A few weeks back I was asked to be one of the eulogists at a memorial service for an octogenarian man who had just died. To pay tribute to him, along with others who had loved him well.
I said what I said with great affection for a man I first met more than 20 years ago as fellow congregant and later as one of his ministers. In fact, it was with the hearty approval of his widow that I elected — and perhaps was selected — to speak about one unmistakable aspect of his personality, his way of being in the world.
I recalled that day that the Frank I came to know was quite obviously a curmudgeon. Which might, at first hearing, sound like a huge insult. As writer Jon Winokur – who has described himself as having been in a bad mood since 1971 – tells us in his book, The Portable Curmudgeon – dictionaries define curmudgeons as churlish, irascible folks. Cantankerous would be another good word. Grouchy another.
But Winokur’s sense, and a more contemporary way of looking at curmudgeons, is that they are not unlikeable at all. They don’t hate humankind, just humankind’s excesses. They are just as sensitive and soft hearted as the next person, but they hide their vulnerability beneath “a crust of misanthropy.” They ease pain by turning hurt into humor. They snarl at pretense and bite at hypocrisy out of a healthy sense of outrage. Their weapons are irony, satire, sarcasm, and ridicule.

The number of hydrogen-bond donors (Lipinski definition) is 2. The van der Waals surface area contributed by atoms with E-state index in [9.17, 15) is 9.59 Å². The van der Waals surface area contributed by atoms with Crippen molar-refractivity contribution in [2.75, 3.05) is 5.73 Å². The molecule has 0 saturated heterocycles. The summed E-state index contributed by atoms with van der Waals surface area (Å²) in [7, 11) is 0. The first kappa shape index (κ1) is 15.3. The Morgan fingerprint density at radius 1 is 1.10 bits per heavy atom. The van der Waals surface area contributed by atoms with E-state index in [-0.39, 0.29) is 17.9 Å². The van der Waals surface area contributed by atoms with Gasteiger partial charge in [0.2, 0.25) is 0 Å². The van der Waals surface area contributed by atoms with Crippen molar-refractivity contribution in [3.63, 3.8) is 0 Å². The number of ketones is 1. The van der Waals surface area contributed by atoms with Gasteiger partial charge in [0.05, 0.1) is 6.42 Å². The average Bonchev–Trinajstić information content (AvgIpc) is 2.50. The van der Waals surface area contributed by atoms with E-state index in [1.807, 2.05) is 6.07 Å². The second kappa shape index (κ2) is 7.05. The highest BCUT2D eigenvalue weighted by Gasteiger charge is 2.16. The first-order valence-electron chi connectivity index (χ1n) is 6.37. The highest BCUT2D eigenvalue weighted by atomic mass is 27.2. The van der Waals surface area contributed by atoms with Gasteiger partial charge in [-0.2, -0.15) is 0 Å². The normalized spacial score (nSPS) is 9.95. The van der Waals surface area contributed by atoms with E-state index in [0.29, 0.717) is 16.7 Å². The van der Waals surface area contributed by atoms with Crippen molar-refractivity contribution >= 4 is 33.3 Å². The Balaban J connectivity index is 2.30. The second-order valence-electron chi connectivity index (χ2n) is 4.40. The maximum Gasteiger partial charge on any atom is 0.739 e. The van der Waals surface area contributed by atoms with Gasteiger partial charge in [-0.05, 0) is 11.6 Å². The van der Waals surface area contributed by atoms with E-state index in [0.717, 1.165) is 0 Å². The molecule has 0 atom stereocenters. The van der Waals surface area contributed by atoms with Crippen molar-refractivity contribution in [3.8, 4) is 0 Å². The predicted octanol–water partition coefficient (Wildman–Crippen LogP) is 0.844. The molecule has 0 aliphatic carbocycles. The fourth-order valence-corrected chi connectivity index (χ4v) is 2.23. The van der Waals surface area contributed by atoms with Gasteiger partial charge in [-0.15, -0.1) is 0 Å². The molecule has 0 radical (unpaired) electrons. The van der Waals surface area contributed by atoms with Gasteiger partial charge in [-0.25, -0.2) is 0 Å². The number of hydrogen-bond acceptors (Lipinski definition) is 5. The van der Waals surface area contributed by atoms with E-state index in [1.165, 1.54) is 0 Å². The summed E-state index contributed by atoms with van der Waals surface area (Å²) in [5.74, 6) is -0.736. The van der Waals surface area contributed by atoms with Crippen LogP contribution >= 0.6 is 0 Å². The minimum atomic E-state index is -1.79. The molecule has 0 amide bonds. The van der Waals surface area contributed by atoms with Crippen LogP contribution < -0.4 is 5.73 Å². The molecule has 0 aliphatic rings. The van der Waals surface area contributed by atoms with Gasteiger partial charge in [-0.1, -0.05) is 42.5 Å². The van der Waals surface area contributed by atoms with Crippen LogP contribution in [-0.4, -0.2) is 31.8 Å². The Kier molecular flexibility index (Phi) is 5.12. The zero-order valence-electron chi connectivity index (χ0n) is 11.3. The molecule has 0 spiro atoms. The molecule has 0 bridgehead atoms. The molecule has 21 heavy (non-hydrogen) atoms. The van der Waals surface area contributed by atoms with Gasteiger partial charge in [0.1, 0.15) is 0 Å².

Their targets are pretense, pomposity, conformity, and incompetence. They find these in subjects from A-Z:
from the generally sorry state of America: “An asylum for the sane would be empty in America.” (George Bernard Shaw)
to marriage: “The surest way to be alone is to be married.” (Gloria Steinem)
to the whole world: “It’s a man’s world, and you men can have it.” (Rita Mae Brown)
World class curmudgeons? Robert Frost, Groucho Marx, George Bernard Shaw, Mark Twain.
Grumps and truth-tellers like H. L. Mencken who once said, “The most common of all follies is to believe passionately in the not true. It is the chief occupation of humankind.”
The editor of this collection of curmudgeonly statements admits that he “gained the courage to come out of the closet, to go from an isolated would-be iconoclast to an out-in-the-open curmudgeon when he discovered that he had, in his own words, lost his tolerance for anything cute or trendy, was out of step with nearly everybody, and had developed a permanent sneer.”